The apparent change of position of a star on the celestial sphere is called the
proper motion of the star.
Angular Motion on the Celestial Sphere
Proper motion is usually denoted by the Greek
symbol "mu", and is a velocity that is usually quoted in units of seconds of arc
per year. The following image illustrates proper motion.
The proper motion of a star on the celestial sphere.
Proper motion is not large. The star with the largest proper motion is called
Barnard's Star. It moves 10.3 seconds of arc per year. Since the moon subtends
about 1/2 of a degree (which is 1/2 x 60 x 60 = 1800 seconds of arc) on the
celestial sphere, it takes Barnard's star about 1800/10.3 ~ 180 years to change its
position by the angular diameter of the moon. All other stars
have smaller proper motions.
Proper Motion and Parallax
Were it not for the motion of the Earth around the Sun, proper motion would lead to
a simple drift of the position of a star on the celestial sphere in a particular
direction. However, because of the motion of the Earth on its orbit, there is a
parallax effect for stars that are near enough to exhibit significant proper motion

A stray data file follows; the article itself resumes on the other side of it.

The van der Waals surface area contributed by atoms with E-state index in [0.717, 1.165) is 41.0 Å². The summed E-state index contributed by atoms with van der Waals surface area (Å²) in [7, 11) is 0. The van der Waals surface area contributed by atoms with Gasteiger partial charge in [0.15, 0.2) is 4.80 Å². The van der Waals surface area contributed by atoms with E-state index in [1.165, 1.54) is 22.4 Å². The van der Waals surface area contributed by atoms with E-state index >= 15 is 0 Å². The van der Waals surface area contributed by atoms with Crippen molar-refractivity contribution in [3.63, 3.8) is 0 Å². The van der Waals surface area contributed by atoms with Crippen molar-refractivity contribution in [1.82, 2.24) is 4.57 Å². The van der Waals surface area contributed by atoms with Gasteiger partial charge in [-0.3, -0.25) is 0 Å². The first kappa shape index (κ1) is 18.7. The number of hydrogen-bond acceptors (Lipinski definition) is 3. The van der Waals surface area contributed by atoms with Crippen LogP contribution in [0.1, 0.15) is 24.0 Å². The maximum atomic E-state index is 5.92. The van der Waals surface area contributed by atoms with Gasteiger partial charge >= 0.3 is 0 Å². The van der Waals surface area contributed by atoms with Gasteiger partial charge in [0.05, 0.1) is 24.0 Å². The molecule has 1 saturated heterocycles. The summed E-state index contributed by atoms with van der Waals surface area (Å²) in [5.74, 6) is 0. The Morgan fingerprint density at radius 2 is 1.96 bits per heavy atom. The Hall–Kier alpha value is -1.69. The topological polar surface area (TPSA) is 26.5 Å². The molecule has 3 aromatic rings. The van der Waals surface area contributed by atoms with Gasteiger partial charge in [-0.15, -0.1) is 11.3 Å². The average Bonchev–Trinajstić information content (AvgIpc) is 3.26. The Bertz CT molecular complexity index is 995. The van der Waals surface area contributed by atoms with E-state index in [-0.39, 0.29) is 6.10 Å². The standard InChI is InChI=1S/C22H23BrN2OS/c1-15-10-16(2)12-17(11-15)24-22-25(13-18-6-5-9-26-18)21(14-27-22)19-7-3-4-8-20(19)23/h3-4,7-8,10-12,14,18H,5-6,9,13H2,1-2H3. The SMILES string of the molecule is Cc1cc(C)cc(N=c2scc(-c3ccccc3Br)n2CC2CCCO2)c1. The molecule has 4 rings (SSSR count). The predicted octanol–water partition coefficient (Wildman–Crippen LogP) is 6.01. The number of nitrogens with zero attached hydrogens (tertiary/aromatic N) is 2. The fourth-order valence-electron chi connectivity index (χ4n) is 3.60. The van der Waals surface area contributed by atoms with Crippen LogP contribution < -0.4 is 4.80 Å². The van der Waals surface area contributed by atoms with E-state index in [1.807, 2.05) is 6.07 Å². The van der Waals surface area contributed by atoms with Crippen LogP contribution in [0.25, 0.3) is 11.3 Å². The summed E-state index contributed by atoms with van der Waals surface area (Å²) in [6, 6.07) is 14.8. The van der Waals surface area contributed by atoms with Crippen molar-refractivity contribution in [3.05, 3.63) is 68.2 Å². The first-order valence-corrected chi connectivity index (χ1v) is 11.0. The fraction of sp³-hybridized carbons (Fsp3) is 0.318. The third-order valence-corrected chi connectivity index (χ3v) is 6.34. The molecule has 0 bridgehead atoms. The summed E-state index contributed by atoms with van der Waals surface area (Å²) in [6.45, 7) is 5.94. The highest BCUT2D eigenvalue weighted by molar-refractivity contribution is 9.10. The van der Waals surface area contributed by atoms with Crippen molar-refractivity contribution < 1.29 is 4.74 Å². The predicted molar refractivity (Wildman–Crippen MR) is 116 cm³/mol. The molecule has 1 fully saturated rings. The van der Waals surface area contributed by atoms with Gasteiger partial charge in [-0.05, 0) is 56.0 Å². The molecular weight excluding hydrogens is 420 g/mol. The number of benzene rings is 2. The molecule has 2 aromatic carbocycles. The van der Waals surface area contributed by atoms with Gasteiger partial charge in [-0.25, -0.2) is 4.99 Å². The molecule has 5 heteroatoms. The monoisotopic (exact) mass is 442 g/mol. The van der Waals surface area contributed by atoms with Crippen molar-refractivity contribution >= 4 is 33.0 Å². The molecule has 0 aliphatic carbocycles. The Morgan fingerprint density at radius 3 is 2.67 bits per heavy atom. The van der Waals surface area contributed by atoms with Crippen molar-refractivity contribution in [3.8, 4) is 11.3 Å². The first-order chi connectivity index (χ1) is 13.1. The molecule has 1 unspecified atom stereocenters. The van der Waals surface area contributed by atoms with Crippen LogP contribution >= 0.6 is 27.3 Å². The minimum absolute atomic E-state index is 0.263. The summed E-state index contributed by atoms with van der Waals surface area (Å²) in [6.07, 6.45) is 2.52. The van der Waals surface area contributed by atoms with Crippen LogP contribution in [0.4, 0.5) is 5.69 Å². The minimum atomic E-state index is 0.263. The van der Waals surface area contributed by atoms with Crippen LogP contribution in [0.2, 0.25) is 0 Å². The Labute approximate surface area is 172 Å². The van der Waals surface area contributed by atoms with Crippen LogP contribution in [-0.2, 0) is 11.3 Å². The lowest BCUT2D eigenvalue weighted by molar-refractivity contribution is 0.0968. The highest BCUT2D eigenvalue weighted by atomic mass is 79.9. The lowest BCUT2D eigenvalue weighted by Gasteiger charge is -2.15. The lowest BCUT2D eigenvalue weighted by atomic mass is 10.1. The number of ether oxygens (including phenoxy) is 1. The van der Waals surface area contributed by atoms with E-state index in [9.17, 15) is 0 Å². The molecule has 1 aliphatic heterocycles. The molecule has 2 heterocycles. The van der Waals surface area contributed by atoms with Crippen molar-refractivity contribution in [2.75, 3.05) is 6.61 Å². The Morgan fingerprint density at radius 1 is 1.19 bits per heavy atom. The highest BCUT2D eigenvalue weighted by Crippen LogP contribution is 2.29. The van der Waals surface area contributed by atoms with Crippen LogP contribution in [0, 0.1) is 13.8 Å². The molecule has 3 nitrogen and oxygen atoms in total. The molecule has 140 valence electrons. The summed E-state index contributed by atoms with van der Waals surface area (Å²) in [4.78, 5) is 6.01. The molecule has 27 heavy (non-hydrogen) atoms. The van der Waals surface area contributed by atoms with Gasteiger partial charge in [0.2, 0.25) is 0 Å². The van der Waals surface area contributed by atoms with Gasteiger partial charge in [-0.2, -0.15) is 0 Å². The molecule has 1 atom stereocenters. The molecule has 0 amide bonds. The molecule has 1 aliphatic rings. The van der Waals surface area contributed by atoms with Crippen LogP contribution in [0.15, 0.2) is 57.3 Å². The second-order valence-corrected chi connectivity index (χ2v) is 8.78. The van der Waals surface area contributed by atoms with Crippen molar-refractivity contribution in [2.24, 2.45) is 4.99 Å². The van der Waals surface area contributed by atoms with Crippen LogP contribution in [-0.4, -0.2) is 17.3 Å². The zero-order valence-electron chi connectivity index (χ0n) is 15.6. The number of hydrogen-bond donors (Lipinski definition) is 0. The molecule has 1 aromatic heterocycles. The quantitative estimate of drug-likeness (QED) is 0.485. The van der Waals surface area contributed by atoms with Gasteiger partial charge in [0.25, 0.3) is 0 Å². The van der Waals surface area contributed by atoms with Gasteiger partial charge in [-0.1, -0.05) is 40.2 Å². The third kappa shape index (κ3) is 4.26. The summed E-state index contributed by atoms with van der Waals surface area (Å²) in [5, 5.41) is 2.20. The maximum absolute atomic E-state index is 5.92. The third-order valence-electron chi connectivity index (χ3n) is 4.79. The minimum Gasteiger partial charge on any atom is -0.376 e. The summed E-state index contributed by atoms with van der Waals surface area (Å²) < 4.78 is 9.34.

that causes the star to execute motion in a small ellipse on the celestial sphere
over a period of a year (this ellipse is just a mirror of the actual motion of the
Earth on its elliptical orbit).
The superposition of these two motions (a straight
linear drift from the proper motion and elliptical motion from the parallax effect)
then leads to a wavy path of the star on the celestial sphere. The following
figure illustrates for Barnard's Star
The proper motion of Barnard's Star
The wavy motion is the parallax effect for an amateur telescope
observation from Earth (notice the periodicity of 1 year). The straight line is
the average path as determined by the Hipparcos satellite.
Here is a Table that lists the stars
having the largest proper motion, as viewed from Earth.